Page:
Increase Your Motivation to Succeed
Motivation to succeed comes in two flavors: external motivation, and self-motivation. There’s not much you can do to upgrade your external motivation, which depends mainly on the ways other people and situations arrange rewards and punishments to influence how hard you do or do not work.
Self-motivation, on the other hand, is much more under your personal control. You may be born with a high level of self-motivation. You may be raised to feel a steady, strong urge to accomplish your goals. But what’s most interesting is that you can increase your level of motivation by the ways you think and the things you do.
Self-motivation is largely comprised of the following:
- Positive thinking about the future.
- Focus on achievable goals.
If you’re not satisfied with your present level of motivation to succeed, you’ll be glad to learn about some of the methods that have worked to strengthen these factors and thereby improve results for lots of successful people. Read on:
A key element in feeling motivated from within is feeling self-confident. Having more of it tends to increase your willingness to set challenging goals for yourself, to put in strenuous efforts to achieve those goals, and to bounce back from difficulties, obstacles, and even failures you may encounter in your work and life.
To a large degree, self-confidence is the centerpiece of self-motivation, because if you’re lacking self-confidence, you’re less likely to set tough goals or try very hard to achieve them. With more self-confidence, however, difficult challenges generally won’t deter you from giving your all to overcome them.
In addition, people with more self-confidence readily acknowledge their successes and take pleasure in the results and rewards they accumulate as they move forward.
To build your self-confidence, regularly take time to acknowledge your past successes, and to enumerate your strengths, skills, and talents that contributed to those successes.
You should also think about your future, and what more you would like to achieve in the years ahead. It’s OK to set yourself some easy goals. But it’s even more conducive to building self-confidence when you aim for one or more objectives that will be difficult to achieve.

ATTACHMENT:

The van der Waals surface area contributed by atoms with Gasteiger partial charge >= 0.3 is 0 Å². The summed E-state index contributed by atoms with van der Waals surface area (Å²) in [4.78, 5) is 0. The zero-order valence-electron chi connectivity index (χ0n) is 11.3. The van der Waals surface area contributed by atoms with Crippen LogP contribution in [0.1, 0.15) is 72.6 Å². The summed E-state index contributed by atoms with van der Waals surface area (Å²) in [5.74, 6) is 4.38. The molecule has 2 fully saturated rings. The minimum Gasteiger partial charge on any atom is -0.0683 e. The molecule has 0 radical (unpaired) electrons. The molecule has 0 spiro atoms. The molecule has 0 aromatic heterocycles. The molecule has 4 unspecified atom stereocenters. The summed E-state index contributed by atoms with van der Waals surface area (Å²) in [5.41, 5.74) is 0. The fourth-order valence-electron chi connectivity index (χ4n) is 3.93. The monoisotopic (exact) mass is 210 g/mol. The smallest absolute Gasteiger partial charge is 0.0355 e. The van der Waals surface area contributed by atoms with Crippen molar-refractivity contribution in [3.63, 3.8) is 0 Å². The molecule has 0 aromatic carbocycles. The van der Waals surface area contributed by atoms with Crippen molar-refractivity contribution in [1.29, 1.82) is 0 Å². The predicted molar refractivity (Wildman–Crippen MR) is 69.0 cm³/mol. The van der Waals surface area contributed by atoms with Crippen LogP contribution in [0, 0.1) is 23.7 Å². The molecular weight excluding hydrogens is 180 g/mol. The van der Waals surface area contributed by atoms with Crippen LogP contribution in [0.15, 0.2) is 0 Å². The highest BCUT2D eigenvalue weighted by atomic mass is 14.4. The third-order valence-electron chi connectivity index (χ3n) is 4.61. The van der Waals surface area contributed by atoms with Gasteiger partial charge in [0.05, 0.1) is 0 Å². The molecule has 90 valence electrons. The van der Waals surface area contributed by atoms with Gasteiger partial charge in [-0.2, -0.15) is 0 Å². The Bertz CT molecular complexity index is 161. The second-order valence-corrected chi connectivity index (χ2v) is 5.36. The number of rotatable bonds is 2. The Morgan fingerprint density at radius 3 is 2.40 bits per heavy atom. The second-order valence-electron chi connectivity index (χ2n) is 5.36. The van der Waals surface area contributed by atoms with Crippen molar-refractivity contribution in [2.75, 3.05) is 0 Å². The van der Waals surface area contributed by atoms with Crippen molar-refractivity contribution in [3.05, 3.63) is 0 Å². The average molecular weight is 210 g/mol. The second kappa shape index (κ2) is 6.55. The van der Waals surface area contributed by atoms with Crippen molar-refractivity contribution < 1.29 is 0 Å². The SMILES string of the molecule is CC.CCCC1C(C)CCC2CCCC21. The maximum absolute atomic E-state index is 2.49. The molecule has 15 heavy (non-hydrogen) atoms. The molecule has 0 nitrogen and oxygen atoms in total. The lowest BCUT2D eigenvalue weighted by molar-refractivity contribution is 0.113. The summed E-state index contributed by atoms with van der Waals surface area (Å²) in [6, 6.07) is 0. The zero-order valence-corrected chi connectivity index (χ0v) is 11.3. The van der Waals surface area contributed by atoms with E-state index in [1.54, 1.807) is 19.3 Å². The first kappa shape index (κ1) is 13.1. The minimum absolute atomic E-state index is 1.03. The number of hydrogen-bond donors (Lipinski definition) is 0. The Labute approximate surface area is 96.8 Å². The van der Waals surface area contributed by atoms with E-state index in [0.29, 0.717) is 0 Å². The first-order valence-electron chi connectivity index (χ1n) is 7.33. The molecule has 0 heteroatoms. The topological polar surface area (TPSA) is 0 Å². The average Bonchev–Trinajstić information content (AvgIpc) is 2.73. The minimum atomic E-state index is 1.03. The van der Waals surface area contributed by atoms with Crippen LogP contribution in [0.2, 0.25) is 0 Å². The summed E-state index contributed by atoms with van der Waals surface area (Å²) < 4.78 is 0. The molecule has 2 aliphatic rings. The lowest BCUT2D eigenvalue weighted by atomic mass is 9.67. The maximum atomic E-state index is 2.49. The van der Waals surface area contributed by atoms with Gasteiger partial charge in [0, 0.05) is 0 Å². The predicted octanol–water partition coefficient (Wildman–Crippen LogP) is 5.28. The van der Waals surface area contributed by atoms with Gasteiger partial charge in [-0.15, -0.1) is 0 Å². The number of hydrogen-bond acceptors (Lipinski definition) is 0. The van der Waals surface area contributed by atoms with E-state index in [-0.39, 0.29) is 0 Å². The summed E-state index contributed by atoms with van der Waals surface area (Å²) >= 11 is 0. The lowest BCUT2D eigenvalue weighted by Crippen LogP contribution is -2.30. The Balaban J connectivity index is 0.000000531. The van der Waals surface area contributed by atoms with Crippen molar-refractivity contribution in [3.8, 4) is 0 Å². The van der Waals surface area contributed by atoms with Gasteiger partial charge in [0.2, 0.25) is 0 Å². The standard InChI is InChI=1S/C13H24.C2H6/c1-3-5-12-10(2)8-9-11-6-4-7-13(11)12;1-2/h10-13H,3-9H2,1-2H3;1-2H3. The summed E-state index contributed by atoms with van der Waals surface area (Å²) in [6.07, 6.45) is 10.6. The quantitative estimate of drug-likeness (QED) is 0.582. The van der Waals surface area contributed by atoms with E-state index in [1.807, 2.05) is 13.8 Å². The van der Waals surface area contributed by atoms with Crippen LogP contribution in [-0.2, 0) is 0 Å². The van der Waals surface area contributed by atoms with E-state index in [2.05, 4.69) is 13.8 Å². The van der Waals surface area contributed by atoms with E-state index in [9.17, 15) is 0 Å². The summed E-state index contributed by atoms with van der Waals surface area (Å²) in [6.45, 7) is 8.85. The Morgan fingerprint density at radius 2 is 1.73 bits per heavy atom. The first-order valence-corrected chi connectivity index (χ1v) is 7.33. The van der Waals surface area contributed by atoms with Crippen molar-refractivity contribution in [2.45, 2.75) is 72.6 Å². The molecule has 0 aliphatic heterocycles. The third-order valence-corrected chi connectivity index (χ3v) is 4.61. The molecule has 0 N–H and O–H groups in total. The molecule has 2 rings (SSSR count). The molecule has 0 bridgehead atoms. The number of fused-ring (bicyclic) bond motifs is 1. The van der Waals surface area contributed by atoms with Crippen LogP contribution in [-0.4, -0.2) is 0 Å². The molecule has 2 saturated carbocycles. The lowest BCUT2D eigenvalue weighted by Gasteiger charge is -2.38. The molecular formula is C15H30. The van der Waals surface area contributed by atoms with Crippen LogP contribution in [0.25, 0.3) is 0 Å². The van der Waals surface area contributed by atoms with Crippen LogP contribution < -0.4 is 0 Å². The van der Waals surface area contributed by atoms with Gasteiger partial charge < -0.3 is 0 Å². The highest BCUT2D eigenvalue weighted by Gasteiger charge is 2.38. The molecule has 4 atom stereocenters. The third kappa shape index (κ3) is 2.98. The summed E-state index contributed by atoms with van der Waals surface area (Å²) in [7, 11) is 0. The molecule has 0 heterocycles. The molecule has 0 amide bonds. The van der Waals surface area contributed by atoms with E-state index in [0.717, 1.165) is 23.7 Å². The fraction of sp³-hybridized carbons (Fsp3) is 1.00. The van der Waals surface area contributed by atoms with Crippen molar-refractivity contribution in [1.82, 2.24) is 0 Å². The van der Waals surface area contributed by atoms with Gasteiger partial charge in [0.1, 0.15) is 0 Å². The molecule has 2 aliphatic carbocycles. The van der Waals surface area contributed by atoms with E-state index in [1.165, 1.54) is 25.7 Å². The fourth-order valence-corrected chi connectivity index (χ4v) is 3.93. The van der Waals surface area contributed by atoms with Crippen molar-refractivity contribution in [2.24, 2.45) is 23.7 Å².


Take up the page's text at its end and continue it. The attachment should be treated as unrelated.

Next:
Then make a point of steadily working toward these goals.
A regular cycle of reflecting on past goals you have achieved and working toward new goals will tend to slowly but surely crank up your level of self-confidence.
Positive Thinking About the Future
It’s a fact of human life that the more positively you look toward the future, the more confident you’ll feel about the present.
Many people acknowledge that “seeing is believing,” but don’t understand that it’s equally or even more true that “believing is seeing!” In other words, your expectations tend to influence your results. But don’t take only my word for it. As Henry Ford famously said: “Whether you believe you can or you can’t, you’re right.”
For this reason, it’s important to cultivate a positive outlook about the world and your life in it.
To begin this process, regularly reflect on your own chain of thoughts. Do they tend to be positive or negative? Pat yourself on the back for any positive thoughts, but analyze any negative thoughts you may have – perhaps with help from a friend or a colleague. To the extent possible, try to identify any “glass half empty” aspects they may contain.
In many cases, you’ll find that adopting a “can do” attitude coupled with a determination to take specific, practical actions will allow you to replace a “glass half empty” thought with a “glass half full” one.
Focus on Achievable Goals
Another element of self-confidence is a clear focus on tasks, projects, and goals you can actually accomplish. By setting your sights on such attainable objectives, you lay the groundwork for plans and actions that will yield satisfying results.
To get the maximum benefit from setting these kinds of goals, try to keep them:
- Clear, measurable, and specific.
- Directed toward actions you can take and performances you can deliver, rather than toward the results you hope those actions and performances will produce.
- Challenging, to some degree. For example, a goal of “getting up in the morning” is not going to build your self-confidence, even if you achieve it every day, because it happens automatically and it’s difficult not to achieve this one. But a goal as simple as “making your bed every day” will definitely help to build your self-confidence – although admittedly only a tiny bit. A more challenging goal, such as “campaigning well to win an election,” “increasing my production to earn a promotion,” or “training consistently to run a marathon” will build your self-confidence a great deal, even if you don’t win the election, earn the promotion, or compete in a marathon. Why? Because these goals are challenging enough to motivate a solid, long-term effort.
- Worthy of your commitment. A goal you don’t commit to is a goal that’s unlikely to motivate. The more important your goals, and the more you actually want to accomplish them, the more powerfully they will drive you to put in your best efforts.
Get the full value from setting self-motivating goals like these by retaining your focus on them. Review them and revise each one as necessary, perhaps monthly or even weekly, as a way to keep them working as motivational engines.
In addition, keep your time and effort focused on these goals by prioritizing them over other activities. To do this, create daily, weekly, and even monthly schedules that reflect your priorities.
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